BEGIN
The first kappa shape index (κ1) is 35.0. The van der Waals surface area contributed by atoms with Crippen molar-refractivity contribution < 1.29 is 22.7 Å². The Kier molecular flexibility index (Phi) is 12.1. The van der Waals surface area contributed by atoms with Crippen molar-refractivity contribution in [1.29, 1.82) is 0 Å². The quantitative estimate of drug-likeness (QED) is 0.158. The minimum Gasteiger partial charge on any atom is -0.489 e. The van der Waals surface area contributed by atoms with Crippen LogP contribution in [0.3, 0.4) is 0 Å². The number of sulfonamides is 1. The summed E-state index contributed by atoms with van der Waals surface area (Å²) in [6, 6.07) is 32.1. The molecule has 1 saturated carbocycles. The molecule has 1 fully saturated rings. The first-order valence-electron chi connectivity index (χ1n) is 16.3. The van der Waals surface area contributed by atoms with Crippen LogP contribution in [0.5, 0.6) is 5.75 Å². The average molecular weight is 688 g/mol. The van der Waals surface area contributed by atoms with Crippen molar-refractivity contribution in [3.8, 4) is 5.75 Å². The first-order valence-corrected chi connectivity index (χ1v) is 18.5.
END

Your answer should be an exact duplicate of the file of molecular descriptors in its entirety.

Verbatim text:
The first kappa shape index (κ1) is 35.0. The van der Waals surface area contributed by atoms with Crippen molar-refractivity contribution < 1.29 is 22.7 Å². The Kier molecular flexibility index (Phi) is 12.1. The van der Waals surface area contributed by atoms with Crippen molar-refractivity contribution in [1.29, 1.82) is 0 Å². The quantitative estimate of drug-likeness (QED) is 0.158. The minimum Gasteiger partial charge on any atom is -0.489 e. The van der Waals surface area contributed by atoms with Crippen LogP contribution in [0.3, 0.4) is 0 Å². The number of sulfonamides is 1. The summed E-state index contributed by atoms with van der Waals surface area (Å²) in [6, 6.07) is 32.1. The molecule has 1 saturated carbocycles. The molecule has 1 fully saturated rings. The first-order valence-electron chi connectivity index (χ1n) is 16.3. The van der Waals surface area contributed by atoms with Crippen LogP contribution in [0.5, 0.6) is 5.75 Å². The average molecular weight is 688 g/mol. The van der Waals surface area contributed by atoms with Crippen molar-refractivity contribution in [3.8, 4) is 5.75 Å². The first-order valence-corrected chi connectivity index (χ1v) is 18.5.